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The End of an Era

18 Apr

An official photo from NASA HQ.

Yesterday at 10am, this city stood still. People in suits poured from buildings, mingling with tourists who flock to the Capital year-round in patriotic attire. Photographers had impressive equipment perched on tripods pointed at the White House, framing what they hoped would be the perfect shot. Everyone looked to the heavens in anticipation.

And then she appeared – the Space Shuttle Discovery strapped to the top of a modified 747, cruising over the National Mall in what is normally restricted airspace. The crowd erupted in cheers.

As I stood watched Discovery take her final victory lap, I had goosebumps. I turned to the White House cop standing next to me and said, “It looks like they’re having a blast,” referring to the pilot who I assume had a shit-eating grin on his face as he did THREE fly-bys that required sign-off from the FAA, Homeland Security and the Secret Service. “Hell,” he responded, “I’m having a blast!”

Just taking the sight at face value – a friggin’ Space Shuttle strapped to an airplane – is jaw-dropping in a physics-defying kind of way. But it was more than that. It was one of those moments when you realize you’re witnessing history, that – just as I remember where I was when I learned the Challenger blew up (Mrs. Lockery’s sixth grade writing class); I will now never forget the day the Shuttle program ended. Because I saw it with my own two eyes.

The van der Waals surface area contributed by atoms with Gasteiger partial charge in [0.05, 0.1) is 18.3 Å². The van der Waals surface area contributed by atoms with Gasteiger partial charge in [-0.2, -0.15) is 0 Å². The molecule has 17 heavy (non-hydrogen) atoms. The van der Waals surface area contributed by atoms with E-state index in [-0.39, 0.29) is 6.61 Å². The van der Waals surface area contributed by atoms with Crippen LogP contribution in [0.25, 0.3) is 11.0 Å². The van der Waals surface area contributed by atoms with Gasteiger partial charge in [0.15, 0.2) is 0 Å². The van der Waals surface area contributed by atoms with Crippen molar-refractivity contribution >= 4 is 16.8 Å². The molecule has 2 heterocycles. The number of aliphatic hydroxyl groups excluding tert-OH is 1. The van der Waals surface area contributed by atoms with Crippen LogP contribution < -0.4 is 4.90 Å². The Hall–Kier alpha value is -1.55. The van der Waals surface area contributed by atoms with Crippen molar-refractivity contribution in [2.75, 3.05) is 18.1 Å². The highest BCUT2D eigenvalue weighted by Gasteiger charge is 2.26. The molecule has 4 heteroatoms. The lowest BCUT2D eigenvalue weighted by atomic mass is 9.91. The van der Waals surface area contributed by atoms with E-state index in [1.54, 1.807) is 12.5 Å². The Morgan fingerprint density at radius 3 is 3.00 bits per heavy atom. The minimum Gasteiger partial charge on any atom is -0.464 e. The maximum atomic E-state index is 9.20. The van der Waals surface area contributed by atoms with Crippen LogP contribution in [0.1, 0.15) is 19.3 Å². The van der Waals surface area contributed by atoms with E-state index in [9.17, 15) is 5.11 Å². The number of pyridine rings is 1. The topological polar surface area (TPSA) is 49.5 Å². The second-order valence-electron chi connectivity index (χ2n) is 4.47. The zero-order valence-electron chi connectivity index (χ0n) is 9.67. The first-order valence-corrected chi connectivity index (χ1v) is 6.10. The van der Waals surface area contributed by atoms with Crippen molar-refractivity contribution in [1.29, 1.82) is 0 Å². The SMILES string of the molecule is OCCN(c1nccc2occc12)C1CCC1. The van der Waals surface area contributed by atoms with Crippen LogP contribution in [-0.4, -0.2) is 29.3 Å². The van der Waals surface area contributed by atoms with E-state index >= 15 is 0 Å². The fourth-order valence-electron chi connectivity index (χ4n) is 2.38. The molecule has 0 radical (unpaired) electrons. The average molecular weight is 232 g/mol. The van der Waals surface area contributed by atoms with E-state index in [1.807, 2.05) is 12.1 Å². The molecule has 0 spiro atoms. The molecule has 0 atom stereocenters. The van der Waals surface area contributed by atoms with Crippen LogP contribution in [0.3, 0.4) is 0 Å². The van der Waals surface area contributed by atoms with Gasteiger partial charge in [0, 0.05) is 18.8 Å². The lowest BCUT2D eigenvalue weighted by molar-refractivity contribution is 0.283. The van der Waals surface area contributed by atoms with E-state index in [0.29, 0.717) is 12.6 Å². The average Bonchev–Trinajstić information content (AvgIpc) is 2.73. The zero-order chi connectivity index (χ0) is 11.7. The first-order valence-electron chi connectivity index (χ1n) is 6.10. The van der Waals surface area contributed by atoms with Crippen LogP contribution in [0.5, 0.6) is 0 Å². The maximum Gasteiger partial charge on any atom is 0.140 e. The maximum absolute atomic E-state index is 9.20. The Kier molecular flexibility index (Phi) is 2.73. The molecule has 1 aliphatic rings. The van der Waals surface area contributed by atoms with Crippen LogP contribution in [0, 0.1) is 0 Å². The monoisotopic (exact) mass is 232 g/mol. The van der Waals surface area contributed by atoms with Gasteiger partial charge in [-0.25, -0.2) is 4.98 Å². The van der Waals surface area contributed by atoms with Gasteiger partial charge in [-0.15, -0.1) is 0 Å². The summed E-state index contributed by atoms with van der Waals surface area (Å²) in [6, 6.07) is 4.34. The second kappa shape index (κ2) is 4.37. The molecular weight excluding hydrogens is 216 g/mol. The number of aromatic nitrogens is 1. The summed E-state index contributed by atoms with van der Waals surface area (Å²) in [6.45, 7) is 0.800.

In middle school, I was a member of the Young Astronauts Club. It used the sex appeal of space to interest kids in math and science, with the unstated promise that if you excelled in both, you just might get to ride in a Space Shuttle some day. With the retirement of the Shuttle, I wonder: what will fuel this generation’s curiosity?

As I walked back to my office, I couldn’t help but smile. And I noticed that everyone else I passed was also smiling. I suppose you can’t help but share a feeling of awe and pride and hope when you’ve just seen something that left our atmosphere 39 times receive a well-deserved salute.

Last night over dinner, Alan and I discussed it. I told him I overheard an intelligent-looking guy on his phone right after the fly-by, saying, “I need you to explain the physics to me. How can an airplane take off with a Space Shuttle on top of it? How does it not flip over when it is in the air?”

We laughed, then Alan said, “Just think. I don’t care how scary a flight is now… you can always reassure yourself by saying, ‘At least we don’t have a Space Shuttle strapped to the roof.'”

I pictured the first pilot who was told he’d be flying a 747 with, oh, um, a SHUTTLE attached to the top. “You want me to do WHAT?” I can imagine him asking, incredulously.

“Don’t worry,” the engineers would’ve said. “Just think of it as having an extra set of wings.”

Then, once he floored it down the runway, they would’ve looked nervously at each other and said, “I can’t believe we talked him into that. Here’s hoping it actually works!”